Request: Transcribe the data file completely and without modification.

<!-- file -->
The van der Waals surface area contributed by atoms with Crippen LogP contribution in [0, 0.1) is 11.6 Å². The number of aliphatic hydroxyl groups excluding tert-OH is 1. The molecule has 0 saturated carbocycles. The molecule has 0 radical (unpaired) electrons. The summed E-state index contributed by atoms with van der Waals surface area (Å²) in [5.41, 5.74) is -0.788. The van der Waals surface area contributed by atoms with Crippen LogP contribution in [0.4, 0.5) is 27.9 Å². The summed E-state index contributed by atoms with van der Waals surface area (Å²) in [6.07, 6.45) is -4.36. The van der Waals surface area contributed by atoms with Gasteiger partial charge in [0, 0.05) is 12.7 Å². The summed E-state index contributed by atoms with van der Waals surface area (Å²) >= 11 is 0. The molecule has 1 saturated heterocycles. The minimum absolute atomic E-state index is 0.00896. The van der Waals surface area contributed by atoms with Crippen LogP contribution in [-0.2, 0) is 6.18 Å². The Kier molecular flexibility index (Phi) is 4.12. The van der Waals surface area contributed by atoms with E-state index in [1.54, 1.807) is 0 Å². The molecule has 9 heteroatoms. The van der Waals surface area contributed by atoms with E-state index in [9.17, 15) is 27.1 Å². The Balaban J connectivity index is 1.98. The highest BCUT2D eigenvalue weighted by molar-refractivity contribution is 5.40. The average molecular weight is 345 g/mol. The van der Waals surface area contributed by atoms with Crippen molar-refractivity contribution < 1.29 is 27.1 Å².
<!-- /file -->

The van der Waals surface area contributed by atoms with Crippen LogP contribution in [0, 0.1) is 11.6 Å². The number of aliphatic hydroxyl groups excluding tert-OH is 1. The molecule has 0 saturated carbocycles. The molecule has 0 radical (unpaired) electrons. The summed E-state index contributed by atoms with van der Waals surface area (Å²) in [5.41, 5.74) is -0.788. The van der Waals surface area contributed by atoms with Crippen LogP contribution in [0.4, 0.5) is 27.9 Å². The summed E-state index contributed by atoms with van der Waals surface area (Å²) in [6.07, 6.45) is -4.36. The van der Waals surface area contributed by atoms with Gasteiger partial charge in [0, 0.05) is 12.7 Å². The summed E-state index contributed by atoms with van der Waals surface area (Å²) >= 11 is 0. The molecule has 1 saturated heterocycles. The minimum absolute atomic E-state index is 0.00896. The van der Waals surface area contributed by atoms with Crippen LogP contribution in [-0.2, 0) is 6.18 Å². The Kier molecular flexibility index (Phi) is 4.12. The van der Waals surface area contributed by atoms with E-state index in [1.54, 1.807) is 0 Å². The molecule has 9 heteroatoms. The van der Waals surface area contributed by atoms with E-state index in [9.17, 15) is 27.1 Å². The Balaban J connectivity index is 1.98. The highest BCUT2D eigenvalue weighted by molar-refractivity contribution is 5.40. The average molecular weight is 345 g/mol. The van der Waals surface area contributed by atoms with Crippen molar-refractivity contribution < 1.29 is 27.1 Å².